Shell curriculum fuels hundreds of schools

10th September 2010 at 01:00
Global approach wins adherents, though critics say it's too crude

A privately developed curriculum designed for multinational oil giant Shell has been adopted by 1,000 schools.

Lypiatt Primary School in Wiltshire has become the latest to adopt the International Primary Curriculum (IPC), which uses themed teaching and was originally developed for the 15 English and Dutch-speaking international schools run by the conglomerate.

The IPC is one of only a handful of independently developed curricula. The only other that had reached national recognition is the Opening Minds initiative by the RSA.

Each school spends about #163;10,000 to sign up to the IPC and then #163;1,000 a year subscription.

The curriculum is used in 65 countries - including Malaysia, Qatar and Japan. England now has 727 schools using the IPC compared with 150 three years ago.

Lypiatt primary's headteacher, Carolyn Atkins, said that she had decided to adopt the IPC after speaking to another head who had introduced it.

"We were looking for ways to regenerate our curriculum and I had a document from Wiltshire about the IPC so I contacted someone who was already using the IPC and (they were) so passionate about it that I couldn't help but get hooked.

The school is based inside an Army base and is the only school in the country that serves Forces families who need temporary accommodation following separation, bereavement, discharge from the services or other welfare-related reasons. Children only attend the school for short periods - between one week to three months. It was rated good with outstanding features by Ofsted in 2009, but inspectors mentioned pupils needed more understanding of the different cultures and communities in Britain today.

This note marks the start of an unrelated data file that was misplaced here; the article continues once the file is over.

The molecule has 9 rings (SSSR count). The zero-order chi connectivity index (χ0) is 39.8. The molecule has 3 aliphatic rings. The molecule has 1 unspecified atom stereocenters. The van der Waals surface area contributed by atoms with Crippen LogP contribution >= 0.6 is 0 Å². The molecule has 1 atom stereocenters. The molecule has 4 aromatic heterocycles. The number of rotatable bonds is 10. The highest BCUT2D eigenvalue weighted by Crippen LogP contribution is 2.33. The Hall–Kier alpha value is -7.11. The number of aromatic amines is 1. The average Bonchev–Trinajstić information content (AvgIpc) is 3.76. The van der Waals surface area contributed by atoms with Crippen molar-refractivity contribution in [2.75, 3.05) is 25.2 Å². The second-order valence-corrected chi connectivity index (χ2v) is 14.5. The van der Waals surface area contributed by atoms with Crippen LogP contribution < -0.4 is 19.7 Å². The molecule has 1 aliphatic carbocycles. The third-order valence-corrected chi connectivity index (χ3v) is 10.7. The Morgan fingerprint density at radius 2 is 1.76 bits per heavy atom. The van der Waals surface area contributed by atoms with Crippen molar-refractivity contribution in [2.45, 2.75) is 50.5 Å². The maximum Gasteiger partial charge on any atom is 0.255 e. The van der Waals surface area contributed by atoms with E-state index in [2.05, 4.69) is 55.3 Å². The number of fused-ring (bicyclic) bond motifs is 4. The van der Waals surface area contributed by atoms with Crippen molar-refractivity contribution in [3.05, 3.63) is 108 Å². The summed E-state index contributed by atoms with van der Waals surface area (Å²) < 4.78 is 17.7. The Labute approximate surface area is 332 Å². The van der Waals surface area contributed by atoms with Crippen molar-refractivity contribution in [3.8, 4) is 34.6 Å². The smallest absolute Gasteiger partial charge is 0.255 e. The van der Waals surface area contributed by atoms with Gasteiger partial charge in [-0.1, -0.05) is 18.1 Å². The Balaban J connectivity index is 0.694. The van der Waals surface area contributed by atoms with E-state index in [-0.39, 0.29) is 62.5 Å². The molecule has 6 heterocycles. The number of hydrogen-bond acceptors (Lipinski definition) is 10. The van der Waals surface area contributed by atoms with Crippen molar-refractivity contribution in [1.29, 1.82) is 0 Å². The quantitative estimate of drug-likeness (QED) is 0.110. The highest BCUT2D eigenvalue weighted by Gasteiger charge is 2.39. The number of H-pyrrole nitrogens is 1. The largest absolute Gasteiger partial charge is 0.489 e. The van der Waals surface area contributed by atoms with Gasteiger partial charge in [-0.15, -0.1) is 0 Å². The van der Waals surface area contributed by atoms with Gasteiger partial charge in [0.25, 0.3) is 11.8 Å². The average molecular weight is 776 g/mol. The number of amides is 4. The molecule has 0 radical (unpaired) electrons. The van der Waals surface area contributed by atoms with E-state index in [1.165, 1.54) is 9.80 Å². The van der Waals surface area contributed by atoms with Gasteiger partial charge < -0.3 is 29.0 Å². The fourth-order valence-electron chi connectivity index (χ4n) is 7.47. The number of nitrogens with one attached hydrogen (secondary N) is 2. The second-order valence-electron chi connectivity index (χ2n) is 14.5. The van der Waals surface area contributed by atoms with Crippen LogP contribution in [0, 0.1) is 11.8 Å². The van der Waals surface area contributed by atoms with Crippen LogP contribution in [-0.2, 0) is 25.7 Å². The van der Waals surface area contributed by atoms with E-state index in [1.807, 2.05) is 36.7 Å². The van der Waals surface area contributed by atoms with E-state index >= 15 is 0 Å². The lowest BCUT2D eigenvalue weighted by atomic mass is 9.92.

"I believe that it (the curriculum) will foster an increased awareness among pupils that they are part of a global community," Ms Atkins said.

The IPC became increasingly popular in England in 2003 after the Labour government published a strategy encouraging schools to be more creative with the curriculum.

As it took off, Ofsted praised some schools which used the curriculum, and in 2009, when Hampstead Norreys CofE School in West Berkshire came top of the league tables, headteacher Alex Butler said the IPC was key to her pupils' success.

But it has not been without its critics. One teacher on the TES Connect forum said that it was being expensive, loosely planned and particularly unsuitable for key stage 1 children.


The IPC chocolate unit is one of more than 80 different thematic units of work, others include Time Detectives, Airports and I'm Alive.

Each unit, including chocolate, incorporates subjects including history, geography, ICT, art and science.

In history, for example, children explore the discovery of chocolate, the motivation for discovery and changing attitudes to chocolate through the ages.

In geography, they look at the countries that grow cacao, how its production has affected them, and they consider fair trade. In art, children look at how packaging is designed. In science, children consider how long it takes to burn off calories.

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